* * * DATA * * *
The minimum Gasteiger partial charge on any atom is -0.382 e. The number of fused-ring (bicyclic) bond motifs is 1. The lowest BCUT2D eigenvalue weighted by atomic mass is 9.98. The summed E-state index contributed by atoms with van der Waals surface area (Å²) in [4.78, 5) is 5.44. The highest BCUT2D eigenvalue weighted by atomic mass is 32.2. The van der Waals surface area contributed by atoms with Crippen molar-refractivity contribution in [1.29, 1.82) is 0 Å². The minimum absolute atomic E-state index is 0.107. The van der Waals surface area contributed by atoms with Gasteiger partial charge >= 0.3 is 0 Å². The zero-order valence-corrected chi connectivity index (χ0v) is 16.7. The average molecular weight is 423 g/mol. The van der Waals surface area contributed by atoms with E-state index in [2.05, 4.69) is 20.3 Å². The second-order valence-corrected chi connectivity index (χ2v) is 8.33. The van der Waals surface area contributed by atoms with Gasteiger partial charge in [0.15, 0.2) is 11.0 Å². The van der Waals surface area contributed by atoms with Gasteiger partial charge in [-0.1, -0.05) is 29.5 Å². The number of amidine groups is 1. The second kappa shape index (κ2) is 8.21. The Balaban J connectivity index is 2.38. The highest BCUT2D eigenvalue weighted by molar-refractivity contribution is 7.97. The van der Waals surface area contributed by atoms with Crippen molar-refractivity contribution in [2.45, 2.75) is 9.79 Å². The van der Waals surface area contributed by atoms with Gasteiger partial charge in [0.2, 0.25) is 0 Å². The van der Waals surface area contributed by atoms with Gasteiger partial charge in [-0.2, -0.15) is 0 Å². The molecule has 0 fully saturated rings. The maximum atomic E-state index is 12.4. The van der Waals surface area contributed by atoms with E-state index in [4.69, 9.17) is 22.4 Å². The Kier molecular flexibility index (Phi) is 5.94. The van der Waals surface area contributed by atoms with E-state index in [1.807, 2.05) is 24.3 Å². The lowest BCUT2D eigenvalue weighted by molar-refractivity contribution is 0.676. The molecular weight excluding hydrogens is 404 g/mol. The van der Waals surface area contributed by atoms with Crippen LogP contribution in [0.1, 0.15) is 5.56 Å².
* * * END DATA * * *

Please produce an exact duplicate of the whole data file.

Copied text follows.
The minimum Gasteiger partial charge on any atom is -0.382 e. The number of fused-ring (bicyclic) bond motifs is 1. The lowest BCUT2D eigenvalue weighted by atomic mass is 9.98. The summed E-state index contributed by atoms with van der Waals surface area (Å²) in [4.78, 5) is 5.44. The highest BCUT2D eigenvalue weighted by atomic mass is 32.2. The van der Waals surface area contributed by atoms with Crippen molar-refractivity contribution in [1.29, 1.82) is 0 Å². The minimum absolute atomic E-state index is 0.107. The van der Waals surface area contributed by atoms with Gasteiger partial charge >= 0.3 is 0 Å². The zero-order valence-corrected chi connectivity index (χ0v) is 16.7. The average molecular weight is 423 g/mol. The van der Waals surface area contributed by atoms with E-state index in [2.05, 4.69) is 20.3 Å². The second-order valence-corrected chi connectivity index (χ2v) is 8.33. The van der Waals surface area contributed by atoms with Gasteiger partial charge in [0.15, 0.2) is 11.0 Å². The van der Waals surface area contributed by atoms with Gasteiger partial charge in [-0.1, -0.05) is 29.5 Å². The number of amidine groups is 1. The second kappa shape index (κ2) is 8.21. The Balaban J connectivity index is 2.38. The highest BCUT2D eigenvalue weighted by molar-refractivity contribution is 7.97. The van der Waals surface area contributed by atoms with Crippen molar-refractivity contribution in [2.45, 2.75) is 9.79 Å². The van der Waals surface area contributed by atoms with Gasteiger partial charge in [0.2, 0.25) is 0 Å². The van der Waals surface area contributed by atoms with Gasteiger partial charge in [-0.2, -0.15) is 0 Å². The molecule has 0 fully saturated rings. The maximum atomic E-state index is 12.4. The van der Waals surface area contributed by atoms with E-state index in [4.69, 9.17) is 22.4 Å². The Kier molecular flexibility index (Phi) is 5.94. The van der Waals surface area contributed by atoms with E-state index in [1.807, 2.05) is 24.3 Å². The lowest BCUT2D eigenvalue weighted by molar-refractivity contribution is 0.676. The molecular weight excluding hydrogens is 404 g/mol. The van der Waals surface area contributed by atoms with Crippen LogP contribution in [0.1, 0.15) is 5.56 Å².